Means of Assessment
Evaluation will be based upon course objectives and will be carried out in accordance with Douglas College policy. The instructor will provide a written course outline with specific criteria for assessment during the first week of classes.
Any combination of the following totalling 100%:
|| 20% - 80%
|| 20% - 50%
|Instructor's general evaluation
quizzes, short assignments, etc.)
| 10% - 20%
The general objectives of the course are:
- To introduce students to some of the central concepts in the philosophy of education, such as training, socialization, indoctrination, facts and values, and fostering autonomy;
- To promote a greater awareness of the numerous philosophical and controversial aspects of educational theory and practice;
- To develop a capacity for philosophical analysis and critical reflection in the context of understanding the foundations of education, its main purpose and its essential components.
Specific learning outcomes: by the end of the course, successful students should be able to:
- Demonstrate an understanding of the several different senses of education, including education as experience, education as upbringing, education as character building, education as intellectual development, education as personal discovery, education as institutional achievement, education as social praxis;
- Explain and analyse competing theories of education, especially education as an instrument for the achievement of societal ends; education as an intrinsic good; education as harmonization with community values; and education as the development and empowering of individual autonomy;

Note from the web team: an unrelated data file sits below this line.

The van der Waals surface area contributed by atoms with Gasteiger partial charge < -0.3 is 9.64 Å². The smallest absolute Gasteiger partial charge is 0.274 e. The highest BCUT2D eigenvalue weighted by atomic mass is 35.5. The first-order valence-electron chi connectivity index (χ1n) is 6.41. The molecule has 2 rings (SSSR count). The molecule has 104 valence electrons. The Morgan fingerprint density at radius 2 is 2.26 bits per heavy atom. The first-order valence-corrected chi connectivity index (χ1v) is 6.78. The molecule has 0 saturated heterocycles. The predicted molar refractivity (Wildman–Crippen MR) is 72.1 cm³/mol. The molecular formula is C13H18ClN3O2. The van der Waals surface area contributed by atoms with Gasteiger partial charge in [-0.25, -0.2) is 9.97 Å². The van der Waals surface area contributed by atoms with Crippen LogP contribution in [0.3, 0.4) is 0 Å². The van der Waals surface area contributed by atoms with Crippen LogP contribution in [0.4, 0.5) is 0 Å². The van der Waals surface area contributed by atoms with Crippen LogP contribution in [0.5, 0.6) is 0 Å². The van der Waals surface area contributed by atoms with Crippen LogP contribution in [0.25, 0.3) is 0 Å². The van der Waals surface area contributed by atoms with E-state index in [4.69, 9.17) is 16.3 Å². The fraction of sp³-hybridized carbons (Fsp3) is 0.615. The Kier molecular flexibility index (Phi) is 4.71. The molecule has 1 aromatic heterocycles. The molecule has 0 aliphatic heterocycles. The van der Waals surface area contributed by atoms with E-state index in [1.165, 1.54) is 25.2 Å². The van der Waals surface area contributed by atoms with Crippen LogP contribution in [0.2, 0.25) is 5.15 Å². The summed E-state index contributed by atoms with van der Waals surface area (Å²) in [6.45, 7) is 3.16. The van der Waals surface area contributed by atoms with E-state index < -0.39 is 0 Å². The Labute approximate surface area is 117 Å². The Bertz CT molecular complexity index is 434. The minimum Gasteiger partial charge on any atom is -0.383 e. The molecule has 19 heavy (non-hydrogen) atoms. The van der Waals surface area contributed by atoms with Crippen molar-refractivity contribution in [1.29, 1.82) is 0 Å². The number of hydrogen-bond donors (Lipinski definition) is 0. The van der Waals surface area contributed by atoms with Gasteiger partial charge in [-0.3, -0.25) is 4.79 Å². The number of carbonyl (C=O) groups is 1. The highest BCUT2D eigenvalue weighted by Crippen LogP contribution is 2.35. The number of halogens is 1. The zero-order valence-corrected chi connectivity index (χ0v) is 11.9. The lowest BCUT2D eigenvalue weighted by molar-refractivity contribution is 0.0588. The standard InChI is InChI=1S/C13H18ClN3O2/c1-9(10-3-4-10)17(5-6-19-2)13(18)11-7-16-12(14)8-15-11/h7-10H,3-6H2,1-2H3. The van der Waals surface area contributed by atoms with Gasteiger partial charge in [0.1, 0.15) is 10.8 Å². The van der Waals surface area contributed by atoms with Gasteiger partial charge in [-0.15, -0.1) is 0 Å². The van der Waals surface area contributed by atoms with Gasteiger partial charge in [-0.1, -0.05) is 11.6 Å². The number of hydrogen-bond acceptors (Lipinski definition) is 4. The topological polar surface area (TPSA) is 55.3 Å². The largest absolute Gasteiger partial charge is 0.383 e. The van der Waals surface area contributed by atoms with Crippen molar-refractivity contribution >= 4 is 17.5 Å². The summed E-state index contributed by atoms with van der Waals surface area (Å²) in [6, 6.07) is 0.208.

- Distinguish between the theoretical aspects of education and the practice of teaching, as well as demonstrate an ability to provide resolutions for specific problems that arise in the practice of teaching, such as promoting curiosity, fostering self-discipline, and distinguishing learned behaviour from subjective insight;
- Develop an ability to employ aspects of philosophical analysis and reasoning, as well as critical thinking skills, in the context of writing about the philosophy of education;
- Recognize and explain some of the basic philosophical concepts which underlie any analysis of education, including concepts such as knowledge, learning, rationality, emotions, experience, personhood, objectivity, morality, autonomy, society, value and transformation.
Course Guidelines for previous years are viewable by selecting the version desired. If you took this course and do not see a listing for the starting semester/year of the course, consider the previous version as the applicable version.
Below shows how this course and its credits transfer within the BC transfer system.
A course is considered university-transferable (UT) if it transfers to at least one of the five research universities in British Columbia: University of British Columbia; University of British Columbia-Okanagan; Simon Fraser University; University of Victoria; and the University of Northern British Columbia.
For more information on transfer visit the BC Transfer Guide and BCCAT websites.
If your course prerequisites indicate that you need an assessment, please see our Assessment page for more information.